Prime Minister Jacinda Ardern and other Labour Party MPs have spoken to media about Budget 2021.
Watch Jacinda Ardern respond to media questions here:
Ardern said it was a significant budget for many reasons, and with regard to 33,000 children being lifted out of people, she said it was about putting food on the table and paying the electricity bill.
"We're coming off a low base," she said, because families on benefits had received low incomes.
The money allocated to Māori Health Authority (MHA) was not for the substantive work of the Authority - just its establishment, Ardern said.
She did not want to see house prices bottom out, but nor did she want house ownership to be unaffordable for many.
Treasury's estimates in the Budget were based on what the government had done in the housing sector so far, Ardern said.
Asked how National Party voters might receive the Budget, she said they wanted to see the best for children - even with today's announcements, New Zealand will still be a bit behind Australian payments, she said.
Ardern said at least 13,000 Māori children would benefit. "We need to see that number of Māori children and more helped... Today this is a milestone, but we keep going."
Minister of Social Development Carmel Sepuloni said unemployment had improved but not necessarily for Pasifika people.
Her department was working hard to try and inform people about what help was available, including support for businesses, she said.
Today went a long way to restoring dignity to the benefit system and there had always been a stigma attached to being on a benefit, Sepuloni said. The increases were being introduced in July because officials needed a bit of time to work on the differentials, she said.
Some increases were higher than those recommended by the welfare advisory group and she was relieved to get them across the line.
"We have the political will to continue with the work needed" to lift more children out of poverty, she said, and there would be more measures to come in future.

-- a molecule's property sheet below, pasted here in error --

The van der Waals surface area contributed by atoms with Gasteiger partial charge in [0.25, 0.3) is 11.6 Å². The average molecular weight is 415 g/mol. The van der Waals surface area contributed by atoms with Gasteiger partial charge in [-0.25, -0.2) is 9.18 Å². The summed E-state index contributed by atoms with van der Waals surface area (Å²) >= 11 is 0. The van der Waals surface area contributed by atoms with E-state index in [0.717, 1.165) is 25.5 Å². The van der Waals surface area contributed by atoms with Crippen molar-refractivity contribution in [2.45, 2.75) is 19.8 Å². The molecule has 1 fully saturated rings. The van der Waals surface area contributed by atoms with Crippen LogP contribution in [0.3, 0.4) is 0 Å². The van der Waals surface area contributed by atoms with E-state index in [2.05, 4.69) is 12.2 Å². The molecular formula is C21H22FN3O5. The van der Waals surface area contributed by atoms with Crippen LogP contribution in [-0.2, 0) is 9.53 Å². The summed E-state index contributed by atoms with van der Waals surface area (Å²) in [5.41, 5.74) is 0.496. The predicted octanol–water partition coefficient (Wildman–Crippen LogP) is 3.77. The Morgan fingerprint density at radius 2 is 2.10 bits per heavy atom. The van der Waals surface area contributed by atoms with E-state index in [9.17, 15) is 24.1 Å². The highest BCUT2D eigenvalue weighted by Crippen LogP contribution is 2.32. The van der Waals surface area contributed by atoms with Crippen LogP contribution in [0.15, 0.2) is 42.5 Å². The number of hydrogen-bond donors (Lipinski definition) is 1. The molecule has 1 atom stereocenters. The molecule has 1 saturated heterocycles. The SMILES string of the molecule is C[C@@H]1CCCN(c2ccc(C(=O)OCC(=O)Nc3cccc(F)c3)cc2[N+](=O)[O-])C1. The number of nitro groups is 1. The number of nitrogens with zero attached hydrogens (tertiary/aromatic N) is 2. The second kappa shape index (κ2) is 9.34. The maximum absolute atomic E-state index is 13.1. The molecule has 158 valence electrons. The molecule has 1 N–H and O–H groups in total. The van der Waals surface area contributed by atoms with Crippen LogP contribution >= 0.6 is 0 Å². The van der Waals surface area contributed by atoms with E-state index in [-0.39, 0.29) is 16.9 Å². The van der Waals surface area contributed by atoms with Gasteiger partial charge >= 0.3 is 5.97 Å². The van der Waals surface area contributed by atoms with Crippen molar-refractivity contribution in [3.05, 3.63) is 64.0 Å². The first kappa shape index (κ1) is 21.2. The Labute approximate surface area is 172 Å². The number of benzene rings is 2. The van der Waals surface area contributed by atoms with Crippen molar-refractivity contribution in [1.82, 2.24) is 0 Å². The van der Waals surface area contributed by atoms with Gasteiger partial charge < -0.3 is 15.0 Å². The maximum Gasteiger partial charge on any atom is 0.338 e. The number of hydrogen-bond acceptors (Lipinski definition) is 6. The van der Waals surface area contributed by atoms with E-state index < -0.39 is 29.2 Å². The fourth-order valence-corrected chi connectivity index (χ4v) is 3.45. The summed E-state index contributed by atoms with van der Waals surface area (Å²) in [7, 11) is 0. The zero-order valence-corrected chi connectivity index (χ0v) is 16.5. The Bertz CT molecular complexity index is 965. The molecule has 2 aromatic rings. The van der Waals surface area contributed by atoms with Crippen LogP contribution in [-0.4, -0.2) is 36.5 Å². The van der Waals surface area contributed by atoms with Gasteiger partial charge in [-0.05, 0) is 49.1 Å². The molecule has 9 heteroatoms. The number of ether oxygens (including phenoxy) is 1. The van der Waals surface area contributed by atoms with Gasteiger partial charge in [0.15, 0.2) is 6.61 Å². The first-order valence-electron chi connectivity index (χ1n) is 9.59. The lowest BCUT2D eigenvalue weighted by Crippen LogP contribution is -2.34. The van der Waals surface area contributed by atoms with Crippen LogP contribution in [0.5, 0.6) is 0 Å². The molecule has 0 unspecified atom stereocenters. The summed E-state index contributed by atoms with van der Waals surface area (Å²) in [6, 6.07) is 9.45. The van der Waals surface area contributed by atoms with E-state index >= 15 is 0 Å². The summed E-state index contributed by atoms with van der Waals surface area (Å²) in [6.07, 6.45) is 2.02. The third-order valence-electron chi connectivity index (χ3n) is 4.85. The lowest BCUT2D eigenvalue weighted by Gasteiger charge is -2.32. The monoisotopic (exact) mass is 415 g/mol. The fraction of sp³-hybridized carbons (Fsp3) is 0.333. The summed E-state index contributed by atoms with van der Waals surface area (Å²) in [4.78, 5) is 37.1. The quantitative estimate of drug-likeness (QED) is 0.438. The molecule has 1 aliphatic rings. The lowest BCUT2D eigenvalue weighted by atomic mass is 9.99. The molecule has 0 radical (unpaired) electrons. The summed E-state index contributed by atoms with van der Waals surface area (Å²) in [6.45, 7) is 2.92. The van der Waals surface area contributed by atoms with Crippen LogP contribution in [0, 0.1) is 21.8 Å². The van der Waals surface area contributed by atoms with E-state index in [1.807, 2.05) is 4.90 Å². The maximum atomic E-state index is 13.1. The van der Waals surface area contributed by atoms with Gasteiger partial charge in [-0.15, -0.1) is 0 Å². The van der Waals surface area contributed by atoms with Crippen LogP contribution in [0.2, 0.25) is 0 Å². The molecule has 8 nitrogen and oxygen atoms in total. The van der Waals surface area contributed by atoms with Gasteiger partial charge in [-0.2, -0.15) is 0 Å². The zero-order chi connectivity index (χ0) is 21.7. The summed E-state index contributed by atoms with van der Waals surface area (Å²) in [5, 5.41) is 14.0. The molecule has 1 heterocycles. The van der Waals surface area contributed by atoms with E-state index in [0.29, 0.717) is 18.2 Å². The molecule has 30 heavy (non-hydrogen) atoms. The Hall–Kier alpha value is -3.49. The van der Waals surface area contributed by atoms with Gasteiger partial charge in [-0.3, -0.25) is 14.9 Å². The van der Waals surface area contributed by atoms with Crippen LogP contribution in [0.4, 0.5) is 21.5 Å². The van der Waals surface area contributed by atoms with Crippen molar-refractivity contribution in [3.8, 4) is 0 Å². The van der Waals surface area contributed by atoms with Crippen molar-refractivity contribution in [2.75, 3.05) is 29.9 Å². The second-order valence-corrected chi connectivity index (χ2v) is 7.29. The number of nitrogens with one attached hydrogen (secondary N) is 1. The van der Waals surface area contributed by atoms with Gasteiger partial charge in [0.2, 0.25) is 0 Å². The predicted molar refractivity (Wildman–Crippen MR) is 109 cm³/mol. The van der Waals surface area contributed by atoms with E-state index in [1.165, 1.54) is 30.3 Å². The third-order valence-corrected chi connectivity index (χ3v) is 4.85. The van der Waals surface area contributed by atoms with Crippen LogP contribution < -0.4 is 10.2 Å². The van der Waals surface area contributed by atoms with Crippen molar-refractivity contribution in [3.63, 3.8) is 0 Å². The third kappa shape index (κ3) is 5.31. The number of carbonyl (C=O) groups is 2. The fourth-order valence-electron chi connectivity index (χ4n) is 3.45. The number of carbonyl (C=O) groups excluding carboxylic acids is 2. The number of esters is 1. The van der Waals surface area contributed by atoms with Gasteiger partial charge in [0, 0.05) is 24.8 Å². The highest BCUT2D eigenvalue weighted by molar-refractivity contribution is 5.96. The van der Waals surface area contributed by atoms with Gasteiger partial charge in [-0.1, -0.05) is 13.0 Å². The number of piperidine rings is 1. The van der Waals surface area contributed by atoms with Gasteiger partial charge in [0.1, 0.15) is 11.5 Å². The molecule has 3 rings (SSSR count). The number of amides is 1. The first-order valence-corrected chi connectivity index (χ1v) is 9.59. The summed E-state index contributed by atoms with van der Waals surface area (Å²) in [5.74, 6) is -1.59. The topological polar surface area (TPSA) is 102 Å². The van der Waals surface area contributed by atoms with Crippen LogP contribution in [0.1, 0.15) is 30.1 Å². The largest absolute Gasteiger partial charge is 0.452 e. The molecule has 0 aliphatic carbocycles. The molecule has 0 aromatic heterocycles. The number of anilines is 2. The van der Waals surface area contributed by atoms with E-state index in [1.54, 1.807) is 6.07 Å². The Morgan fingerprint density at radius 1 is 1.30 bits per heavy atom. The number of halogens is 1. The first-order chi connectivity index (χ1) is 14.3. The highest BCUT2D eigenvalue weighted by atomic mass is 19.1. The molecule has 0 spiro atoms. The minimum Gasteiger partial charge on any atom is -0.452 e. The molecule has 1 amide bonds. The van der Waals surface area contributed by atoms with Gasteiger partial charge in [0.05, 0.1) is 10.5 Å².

Willie Jackson said iwi representatives he has spoken to today are very pleased. "We couldn't be happier with the response," he said, with housing and health being the priorities. Colleagues in Cabinet had been very supportive, he said.
"As a Māori caucus we've heard what our people have said."
The spending announced was "a huge milestone".
Nanaia Mahuta said addressing the issues of inequality and infrastructure were key for Māori and had been addressed today and would continue to be in the long-term.
Asked why Whanau Ora did not get any funding this time, Peeni Henare said it got significant funding last year and it was made clear that was to be over two years.
Peeni Henare said the funding announced today would help build resilience in those who deliver in Māori health area, and he expected to firm up the full budget for the MHA in the next six months.
"I think it's the start of something special."
The interim governing board for the MHA would be in place in a few months, and the permanent board in place by 1 July next year
Housing Minister Megan Woods said the 1000 new homes announced also needed infrastructure, such as how it was going to administered.
Treasury forecasts on growth in housing prices were predicting much lower price growth and Woods said the government would be tracking that over next year or so. There was no plan to extend the Brightline test to maybe 20 years, as Treasury initially recommended.
Health Minister Andrew Little said the money set aside in Budget for new health authority included consultation with the DHBs, governance arrangements. It did not include DHB deficits.
Asked if he wanted more money for Pharmac, he said Labour's manifesto vow was for $200m over four years and that had been achieved.
Asked about claims people would die without a lot more Pharmac funding than was announced today, he said he did not buy into emotional rhetoric. The government had significantly increased Pharmac's funding in the time it had been in power, he said.
Education Minister Chris Hipkins said an extra $20m in funding for truancy services would pay for an extra 7500 places over five years.
Asked about Judith Collins' claim that teachers would be heading to Australia, he said it was an unfair claim and some significant funding had gone into teachers' pay in the last few years.
Asked about children being taught in halls in Northland and rotting classrooms at a school in Hutt Valley, he said two big streams of money had been announced in the Budget, one for depreciation in school budgets and the other for replacement classrooms or new schools had been allocated, but he agreed that some schools were in a sorry state.
Asked if Māori and Pasifika aged 50 and over should be in the group with 65 and over for Covid-19 vaccinations, he said the reality was he would prefer just to get on with doing everyone at the same time, but lines had to be drawn because of the gradual supply of the vaccine, and the reality was that wherever lines were drawn a case could be made to place them elsewhere.